Conversely, calcitriol and fluticasone either alone or in combination had little effect on IP-10 secretion in TNFα/IFNγ-treated cells (Figure 5b). Moreover, as shown before (Figures 3e and f), although pretreatment of the cells with 100 nM of fluticasone enhanced FKN production (51±1.8%; P<0.05), pretreatment with 100 nM of calcitriol reduced FKN production in TNFα/IFNγ-treated ASM cells (51±1.2%; P<0.01) (Figure 5c). Interestingly, calcitriol also inhibited the fluticasone-enhancing effect on FKN production (61±2.2% compared with fluticasone/TNFα/IFNγ-treated cells; P<0.001) (Figure 5c).
We explored the anti-inflammatory effect of vitamin D in terms of chemokine secretion from human ASM cells. Vitamin D effectively inhibited chemokine secretion in ASM cells treated with TNFα alone. In steroid-resistant conditions, however, vitamin D differentially modulated chemokine gene expression. Surprisingly, vitamin D significantly reduced the expression of a steroid-resistant gene, FKN. To our knowledge, this is the first report showing that vitamin D may inhibit the expression of steroid-resistant genes in any cell type.
Effects of vitamin D are in part mediated via the stimulation of VDRs (Carlberg and Seuter, 2007). Previous studies in bronchial ASM suggest that vitamin D analogues profoundly increase the expression of CYP24A1 (241-fold) and of VDRs (1.6-fold) levels (Bosse et al., 2007). We also showed that vitamin D increases both the expression of VDRs (1.7-fold) and CYP24A1 in tracheal ASM. These findings demonstrate the ability of ASM, whether bronchial or tracheal, to respond to vitamin D. Most of the effects of vitamin D are to modulate cell function by activating VDRs and by transcriptionally regulating the expression of vitamin D-responsive genes (see van Etten and Mathieu, 2005). Beside this genomic mechanism of action, vitamin D may also act through rapid non-genomic effects (see Marcinkowska, 2001). In agreement with previous studies in immune cells (Yu et al., 1995; Xing et al., 2002), our time course analysis revealed that vitamin D exerted its inhibitory effects on chemokine production through genomic mechanisms that required a minimum of 18 h of exposure (Figure 4). These findings corroborate with those of others who have shown that extended exposure of vitamin D also modulates the expression of ASM contractile genes (Bosse et al., 2007) and proliferation (Song et al., 2007). Our study extends the knowledge of the effects of vitamin D in modulating the biosynthetic functions of ASM cells.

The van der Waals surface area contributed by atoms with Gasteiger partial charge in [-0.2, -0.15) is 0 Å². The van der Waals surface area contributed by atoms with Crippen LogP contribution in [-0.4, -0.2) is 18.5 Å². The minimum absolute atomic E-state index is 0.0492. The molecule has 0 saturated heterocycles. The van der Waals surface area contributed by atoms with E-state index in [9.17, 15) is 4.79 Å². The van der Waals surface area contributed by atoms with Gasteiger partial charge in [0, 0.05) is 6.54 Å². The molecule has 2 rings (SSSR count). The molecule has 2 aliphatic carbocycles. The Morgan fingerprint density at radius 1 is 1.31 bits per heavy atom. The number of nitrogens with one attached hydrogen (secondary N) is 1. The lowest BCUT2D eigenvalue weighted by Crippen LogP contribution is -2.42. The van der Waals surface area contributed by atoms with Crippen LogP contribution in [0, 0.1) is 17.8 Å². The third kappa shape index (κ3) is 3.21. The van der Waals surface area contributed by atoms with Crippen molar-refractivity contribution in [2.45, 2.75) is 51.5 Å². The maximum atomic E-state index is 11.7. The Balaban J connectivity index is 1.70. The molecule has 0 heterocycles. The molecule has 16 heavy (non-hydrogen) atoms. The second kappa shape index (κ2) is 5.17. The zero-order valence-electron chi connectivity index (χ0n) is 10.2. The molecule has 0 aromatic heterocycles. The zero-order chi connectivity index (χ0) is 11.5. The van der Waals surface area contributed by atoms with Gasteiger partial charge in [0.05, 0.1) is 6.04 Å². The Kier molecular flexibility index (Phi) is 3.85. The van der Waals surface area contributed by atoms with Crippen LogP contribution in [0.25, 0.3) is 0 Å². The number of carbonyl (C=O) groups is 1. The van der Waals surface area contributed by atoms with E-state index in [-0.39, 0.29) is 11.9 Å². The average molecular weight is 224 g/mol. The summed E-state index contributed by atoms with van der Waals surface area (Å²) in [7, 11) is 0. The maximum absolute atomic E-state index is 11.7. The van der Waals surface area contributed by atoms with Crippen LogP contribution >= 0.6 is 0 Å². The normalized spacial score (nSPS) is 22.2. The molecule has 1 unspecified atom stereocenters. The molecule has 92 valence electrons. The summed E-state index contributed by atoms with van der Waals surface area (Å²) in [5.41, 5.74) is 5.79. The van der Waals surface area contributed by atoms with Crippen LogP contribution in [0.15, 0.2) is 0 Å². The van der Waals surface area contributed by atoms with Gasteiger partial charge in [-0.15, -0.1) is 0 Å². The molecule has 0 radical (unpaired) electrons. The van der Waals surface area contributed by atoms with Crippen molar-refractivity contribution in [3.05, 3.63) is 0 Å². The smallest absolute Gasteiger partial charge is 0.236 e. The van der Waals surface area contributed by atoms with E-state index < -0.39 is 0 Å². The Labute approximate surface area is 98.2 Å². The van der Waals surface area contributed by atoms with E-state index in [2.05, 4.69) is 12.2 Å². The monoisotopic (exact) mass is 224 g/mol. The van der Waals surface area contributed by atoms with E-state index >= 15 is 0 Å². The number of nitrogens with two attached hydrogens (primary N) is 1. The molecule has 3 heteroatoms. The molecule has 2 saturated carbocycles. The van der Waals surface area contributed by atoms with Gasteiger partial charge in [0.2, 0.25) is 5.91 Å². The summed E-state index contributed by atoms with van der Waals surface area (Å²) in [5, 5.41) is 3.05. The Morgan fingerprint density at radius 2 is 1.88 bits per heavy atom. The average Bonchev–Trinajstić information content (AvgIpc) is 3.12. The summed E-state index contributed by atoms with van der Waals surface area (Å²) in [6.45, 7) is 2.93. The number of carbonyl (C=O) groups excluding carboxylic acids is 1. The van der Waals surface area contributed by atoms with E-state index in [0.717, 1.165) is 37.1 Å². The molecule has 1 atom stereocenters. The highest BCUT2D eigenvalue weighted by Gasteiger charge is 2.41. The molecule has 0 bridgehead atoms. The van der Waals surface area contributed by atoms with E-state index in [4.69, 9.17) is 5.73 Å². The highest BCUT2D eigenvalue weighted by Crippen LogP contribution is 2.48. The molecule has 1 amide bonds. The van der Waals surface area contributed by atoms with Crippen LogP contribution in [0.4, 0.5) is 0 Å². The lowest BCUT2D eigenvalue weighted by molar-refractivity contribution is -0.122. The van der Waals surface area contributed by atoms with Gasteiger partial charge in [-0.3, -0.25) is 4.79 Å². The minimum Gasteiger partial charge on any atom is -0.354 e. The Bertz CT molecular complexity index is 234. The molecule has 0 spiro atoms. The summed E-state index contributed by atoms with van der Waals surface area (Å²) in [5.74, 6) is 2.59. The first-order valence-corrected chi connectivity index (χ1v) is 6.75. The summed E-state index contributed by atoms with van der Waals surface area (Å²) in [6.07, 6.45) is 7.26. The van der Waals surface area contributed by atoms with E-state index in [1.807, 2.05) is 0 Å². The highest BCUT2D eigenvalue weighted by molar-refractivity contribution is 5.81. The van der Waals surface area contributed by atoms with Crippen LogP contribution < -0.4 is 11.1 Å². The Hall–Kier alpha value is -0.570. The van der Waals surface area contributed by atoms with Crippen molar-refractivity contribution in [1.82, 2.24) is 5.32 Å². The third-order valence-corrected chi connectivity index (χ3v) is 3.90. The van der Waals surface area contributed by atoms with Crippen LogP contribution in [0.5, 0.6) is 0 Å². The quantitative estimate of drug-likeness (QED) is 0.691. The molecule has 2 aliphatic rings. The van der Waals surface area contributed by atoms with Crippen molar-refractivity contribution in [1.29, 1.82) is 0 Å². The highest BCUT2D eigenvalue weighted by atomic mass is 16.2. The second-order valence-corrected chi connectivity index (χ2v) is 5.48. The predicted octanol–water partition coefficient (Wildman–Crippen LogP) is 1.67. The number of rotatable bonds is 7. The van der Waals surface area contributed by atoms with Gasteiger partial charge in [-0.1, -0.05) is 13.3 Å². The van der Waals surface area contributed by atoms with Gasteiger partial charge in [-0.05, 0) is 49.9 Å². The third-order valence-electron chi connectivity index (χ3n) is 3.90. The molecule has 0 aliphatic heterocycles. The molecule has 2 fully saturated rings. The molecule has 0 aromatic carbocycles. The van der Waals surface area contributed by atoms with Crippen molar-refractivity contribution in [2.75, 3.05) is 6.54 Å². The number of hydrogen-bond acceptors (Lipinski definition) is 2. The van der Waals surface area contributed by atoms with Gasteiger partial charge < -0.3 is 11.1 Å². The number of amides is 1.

There is evidence that ASM may serve as a source of chemokines in allergen-induced airway inflammation that ultimately recruits and retains inflammatory cells that could amplify pro-inflammatory markers (see Tliba et al., 2008a). Consequently, controlling the expression of chemokines by ASM cells may provide unique therapeutic targets to decrease cell migration/infiltration, and ultimately reverse either airway remodelling or airway inflammation. RANTES is a chemokine that attracts monocytes, eosinophils and T cells during inflammation and immune response (Schall et al., 1990). Interestingly, immunohistochemical and in situ hybridization studies revealed that RANTES is expressed in smooth muscle bundles of bronchial biopsies in subjects with asthma (Fahy et al., 1997). We and others showed that RANTES expression is increased in vitro following TNFα treatment (see Tliba et al., 2008a). In a variety of cell lines, vitamin D differentially modulates chemokine expression (Fukuoka et al., 1998a, 1998b; Xing et al., 2002; Griffin et al., 2004; Equils et al., 2006). In murine dendritic cells, vitamin D significantly inhibits RANTES expression, whereas it also enhances MIP-1α MIP-1β and MCP-1 expression (Xing et al., 2002; Griffin et al., 2004). In human endothelial cells, vitamin D abolishes lipopolysaccharide-induced RANTES secretion and modestly attenuates IL-8 secretion (Equils et al., 2006). In human dermal fibroblasts and epidermal keratinocytes, vitamin D inhibits both RANTES and IL-8 secretion (Fukuoka et al., 1998a, 1998b). In agreement with the latter studies, we showed that vitamin D inhibited TNFα-induced RANTES release in ASM cells in a concentration-dependent manner. Importantly, the inhibition of RANTES expression by vitamin D observed in the current study was of particular interest as neutralizing RANTES expression in murine models of allergen-induced airway hyper-responsiveness dramatically reduces airway mucus secretion as well as leukocyte migration (Chvatchko et al., 2003).
IP-10 (CXCL10) is a potent chemokine for activated T cells, NK cells and mast cells (Luster et al., 1985). Immunohistochemical study showed that IP-10 was preferentially expressed by ASM obtained from subjects with asthma (Brightling et al., 2005). IP-10 neutralization also inhibits mast cell migration towards asthmatic ASM cells (Brightling et al., 2005). We show that IP-10 expression was also increased following ASM treatment with TNFα (Figure 2). The modulatory effect of vitamin D on IP-10 expression in immune cells, however, remains controversial. For instance, vitamin D enhanced IP-10 production in peripheral blood monocytes and Langerhans cells (Vidal et al., 2002; Fujita et al., 2007), and these findings are quite contrary to the observations in other cell types including ASM cells. A number of studies performed either in murine bone marrow-derived macrophages or in pancreatic islets cells have consistently shown decreased IP-10 expression after vitamin D treatment (Gysemans et al., 2005; Helming et al., 2005). Concordantly, we showed that treatment of ASM cells with vitamin D significantly reduced TNFα-induced IP-10 secretion. These conflicting results may be explained by different experimental design using diverse exposure periods to vitamin D (ranging from 18 h to 6 days) and a variety of cell types whose sensitivity to inflammatory cytokines and/or vitamin D responses may vary. The effect of vitamin D on IP-10 expression may also depend on the differentiation status of the cells as suggested by Helming et al. (2005) in myeloid precursors/monocytes and mature macrophages. Further studies will be necessary to address the differential cell-specific effects of vitamin D on IP-10 gene expression.